I started out today laying up a few plies of glass along each side edge of the nose hatch latch mounting plate (pic below) to add a bit of strength to it.
I then let that cure while I slowly trimmed the front corners of the aft nose/avionics cover to fairly closely match the added fuselage corners in front of the canard LE.
With my initial fitting task out of the way, it was now time to enroll the aft nose/avionics cover into “fat camp.” Yep, when I took this thing off it originally weighed in at just a hair under 4.1 lbs. Pretty chunky for a cover.
I hatched the areas that would be losing glass and wood, leaving only the exterior glass.
At the state of the cover above, it weighed in at 3.9 lbs.
After 2+ hours of work, it looked like this. Note there’s still a decent sized chunk of glass and wood in the lower left corner –as situated in this pic– that still needs to come out.
This is tough work, so my goal was to stop for the night when I removed a pound of weigh off the cover. Well, I exceeded that goal by a bit.
Removing the last segment that I ID’d for removal with the hatch marks will most likely drop the overall weight of the cover down below 2.5 lbs.
I was hoping for sub-2 lbs, but I don’t think it’s going to happen. Moreover, I’ll be adding some weight back in with a couple plies of glass and all the attachment tabs, hardware, etc. So the final weight of this cover will be in the ballpark of about 2.5 lbs, my best educated guess at this point.
I also had a few oopses and broke through the surface in around 4 spots. The glass in this area is particularly thin, maybe 2 plies thick, because it was the final top finish.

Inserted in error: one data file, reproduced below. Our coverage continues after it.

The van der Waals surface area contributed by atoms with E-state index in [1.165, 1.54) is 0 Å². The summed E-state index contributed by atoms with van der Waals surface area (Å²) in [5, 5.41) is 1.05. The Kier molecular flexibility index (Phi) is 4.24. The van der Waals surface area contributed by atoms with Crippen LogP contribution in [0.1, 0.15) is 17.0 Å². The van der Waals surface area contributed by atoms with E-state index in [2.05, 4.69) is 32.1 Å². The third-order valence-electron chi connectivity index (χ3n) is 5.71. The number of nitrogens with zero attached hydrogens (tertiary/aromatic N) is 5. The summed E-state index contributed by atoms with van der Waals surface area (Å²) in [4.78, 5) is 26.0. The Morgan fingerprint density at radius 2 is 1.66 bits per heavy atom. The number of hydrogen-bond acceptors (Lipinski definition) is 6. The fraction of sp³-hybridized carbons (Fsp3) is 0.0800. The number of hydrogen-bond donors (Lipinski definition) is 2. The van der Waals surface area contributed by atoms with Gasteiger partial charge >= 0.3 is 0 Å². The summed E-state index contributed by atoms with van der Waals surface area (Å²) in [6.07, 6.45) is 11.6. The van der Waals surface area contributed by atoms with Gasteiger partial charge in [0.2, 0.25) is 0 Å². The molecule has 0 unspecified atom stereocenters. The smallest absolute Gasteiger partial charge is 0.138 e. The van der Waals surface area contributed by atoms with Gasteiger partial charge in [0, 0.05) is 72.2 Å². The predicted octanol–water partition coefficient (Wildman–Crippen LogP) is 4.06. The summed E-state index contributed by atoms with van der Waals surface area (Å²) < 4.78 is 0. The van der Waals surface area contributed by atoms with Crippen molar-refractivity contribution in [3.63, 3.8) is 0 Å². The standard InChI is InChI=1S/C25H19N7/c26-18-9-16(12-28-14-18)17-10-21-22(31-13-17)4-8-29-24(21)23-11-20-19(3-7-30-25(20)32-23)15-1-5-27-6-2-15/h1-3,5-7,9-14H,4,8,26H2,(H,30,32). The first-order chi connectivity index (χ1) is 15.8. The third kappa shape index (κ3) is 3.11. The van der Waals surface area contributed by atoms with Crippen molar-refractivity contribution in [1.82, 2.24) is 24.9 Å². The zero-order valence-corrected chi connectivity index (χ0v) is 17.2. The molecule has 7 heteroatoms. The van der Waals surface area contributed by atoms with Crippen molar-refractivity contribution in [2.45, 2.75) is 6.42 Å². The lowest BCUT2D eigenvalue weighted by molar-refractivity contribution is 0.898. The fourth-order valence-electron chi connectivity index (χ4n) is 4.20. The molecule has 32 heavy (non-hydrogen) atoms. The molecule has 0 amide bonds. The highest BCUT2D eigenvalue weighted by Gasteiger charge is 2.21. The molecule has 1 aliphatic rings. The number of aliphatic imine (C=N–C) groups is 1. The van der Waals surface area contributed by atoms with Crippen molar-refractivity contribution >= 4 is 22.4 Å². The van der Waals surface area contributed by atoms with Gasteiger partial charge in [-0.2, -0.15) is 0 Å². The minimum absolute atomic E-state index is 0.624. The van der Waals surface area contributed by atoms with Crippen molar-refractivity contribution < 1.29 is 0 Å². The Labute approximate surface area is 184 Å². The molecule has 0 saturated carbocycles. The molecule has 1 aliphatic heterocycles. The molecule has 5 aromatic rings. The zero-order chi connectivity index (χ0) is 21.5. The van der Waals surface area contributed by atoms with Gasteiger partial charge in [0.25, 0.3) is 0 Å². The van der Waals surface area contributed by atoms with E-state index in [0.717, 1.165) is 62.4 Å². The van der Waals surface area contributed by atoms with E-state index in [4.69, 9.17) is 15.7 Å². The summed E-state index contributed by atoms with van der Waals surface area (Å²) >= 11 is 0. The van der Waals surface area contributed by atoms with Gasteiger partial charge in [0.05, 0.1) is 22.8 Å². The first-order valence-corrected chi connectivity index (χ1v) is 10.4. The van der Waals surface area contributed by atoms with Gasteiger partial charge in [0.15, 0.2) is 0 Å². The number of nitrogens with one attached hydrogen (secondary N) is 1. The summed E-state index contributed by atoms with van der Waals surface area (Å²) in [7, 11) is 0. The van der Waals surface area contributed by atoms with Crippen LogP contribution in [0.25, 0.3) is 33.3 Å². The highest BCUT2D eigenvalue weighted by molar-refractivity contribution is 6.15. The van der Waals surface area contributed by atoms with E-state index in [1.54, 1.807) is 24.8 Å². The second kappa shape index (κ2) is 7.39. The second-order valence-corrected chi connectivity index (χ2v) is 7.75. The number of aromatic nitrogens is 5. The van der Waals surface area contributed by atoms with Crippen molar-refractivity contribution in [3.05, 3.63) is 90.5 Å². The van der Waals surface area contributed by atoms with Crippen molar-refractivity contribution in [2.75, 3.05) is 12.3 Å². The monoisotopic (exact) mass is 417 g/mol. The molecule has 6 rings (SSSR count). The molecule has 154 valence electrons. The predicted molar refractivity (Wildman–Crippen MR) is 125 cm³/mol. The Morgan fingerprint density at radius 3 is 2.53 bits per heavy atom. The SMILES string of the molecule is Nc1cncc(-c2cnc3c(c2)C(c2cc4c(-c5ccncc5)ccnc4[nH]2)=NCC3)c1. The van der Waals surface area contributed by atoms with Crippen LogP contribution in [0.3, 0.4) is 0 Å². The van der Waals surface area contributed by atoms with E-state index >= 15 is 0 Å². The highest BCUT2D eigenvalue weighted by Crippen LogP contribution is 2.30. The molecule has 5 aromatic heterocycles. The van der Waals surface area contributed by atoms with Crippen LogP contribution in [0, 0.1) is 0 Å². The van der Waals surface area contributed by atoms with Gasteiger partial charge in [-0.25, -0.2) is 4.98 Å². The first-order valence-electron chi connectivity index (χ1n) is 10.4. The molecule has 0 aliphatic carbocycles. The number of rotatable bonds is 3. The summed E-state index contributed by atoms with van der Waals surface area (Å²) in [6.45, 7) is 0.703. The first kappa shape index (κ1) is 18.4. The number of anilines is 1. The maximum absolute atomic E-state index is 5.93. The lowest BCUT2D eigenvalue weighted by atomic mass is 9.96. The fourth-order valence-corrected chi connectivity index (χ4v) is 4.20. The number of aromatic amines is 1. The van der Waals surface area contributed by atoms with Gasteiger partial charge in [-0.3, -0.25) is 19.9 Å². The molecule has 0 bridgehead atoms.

For fun I turned off most of the shop lights and chucked an LED work light into the avionics bay. Looks pretty cool with that thin cover glass.
By this point my glassed nose latch mounting plate was cured, so I trimmed and cleaned up the layups. I also cleaned out the holes in the nutplates and drilled a #10 hole in the flox hardpoint for the adel clamp screw.
Here’s a shot from the front with the nose hatch latch mounting plate ready for action…
I then mounted the nose hatch latch. Here it is in the close/locked position.
And here we have it in the open/unlocked position.
I was ready to move forward with floxing and glassing my striker plate onto the nose hatch door, but the material I was going to use for the bracket just wasn’t up to snuff (I glassed a hefty 9-ply angle bracket) compared to my test/mockup bracket I’ve been using to dial in the latch… however, in my haste I drilled the hole off center in the test striker bracket.
That alone isn’t causing all the issues, but it’s leading to other alignment/mounting issues so I need to either weld the hole in and re-drill, or cut a new angle bracket for the striker.
However, I did do a good amount of testing on the striker configuration and I’m pleased with how this latch setup will function.
With my night cut short due to a change in striker plans (it was too late to fire up cutting saws, etc.), I came back in the house and spent nearly an hour updating my electrical system wiring diagrams in CAD.
I plan on getting the striker situation squared away first thing tomorrow and get the striker bracket floxed and glassed onto the nose hatch door ASAP.